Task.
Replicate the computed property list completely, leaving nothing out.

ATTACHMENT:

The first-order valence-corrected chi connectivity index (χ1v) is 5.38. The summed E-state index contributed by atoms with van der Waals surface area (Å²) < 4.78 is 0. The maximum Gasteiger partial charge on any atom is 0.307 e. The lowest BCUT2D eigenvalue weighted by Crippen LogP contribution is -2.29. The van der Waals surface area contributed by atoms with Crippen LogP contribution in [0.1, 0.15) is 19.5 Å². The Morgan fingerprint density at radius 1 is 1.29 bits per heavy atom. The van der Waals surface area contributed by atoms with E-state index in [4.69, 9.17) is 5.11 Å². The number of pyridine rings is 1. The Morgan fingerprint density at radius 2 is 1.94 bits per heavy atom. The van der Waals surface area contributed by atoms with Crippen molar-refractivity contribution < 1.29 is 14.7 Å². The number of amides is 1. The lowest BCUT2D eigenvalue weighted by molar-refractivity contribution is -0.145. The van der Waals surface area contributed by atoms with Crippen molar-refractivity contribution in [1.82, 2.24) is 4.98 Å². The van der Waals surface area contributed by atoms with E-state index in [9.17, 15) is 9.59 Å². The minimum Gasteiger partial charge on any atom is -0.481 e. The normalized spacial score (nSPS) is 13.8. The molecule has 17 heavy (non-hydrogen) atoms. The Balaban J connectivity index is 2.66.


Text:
The first-order valence-corrected chi connectivity index (χ1v) is 5.38. The summed E-state index contributed by atoms with van der Waals surface area (Å²) < 4.78 is 0. The maximum Gasteiger partial charge on any atom is 0.307 e. The lowest BCUT2D eigenvalue weighted by Crippen LogP contribution is -2.29. The van der Waals surface area contributed by atoms with Crippen LogP contribution in [0.1, 0.15) is 19.5 Å². The Morgan fingerprint density at radius 1 is 1.29 bits per heavy atom. The van der Waals surface area contributed by atoms with E-state index in [4.69, 9.17) is 5.11 Å². The number of pyridine rings is 1. The Morgan fingerprint density at radius 2 is 1.94 bits per heavy atom. The van der Waals surface area contributed by atoms with Crippen molar-refractivity contribution < 1.29 is 14.7 Å². The number of amides is 1. The lowest BCUT2D eigenvalue weighted by molar-refractivity contribution is -0.145. The van der Waals surface area contributed by atoms with Crippen molar-refractivity contribution in [1.82, 2.24) is 4.98 Å². The van der Waals surface area contributed by atoms with E-state index in [9.17, 15) is 9.59 Å². The minimum Gasteiger partial charge on any atom is -0.481 e. The normalized spacial score (nSPS) is 13.8. The molecule has 17 heavy (non-hydrogen) atoms. The Balaban J connectivity index is 2.66.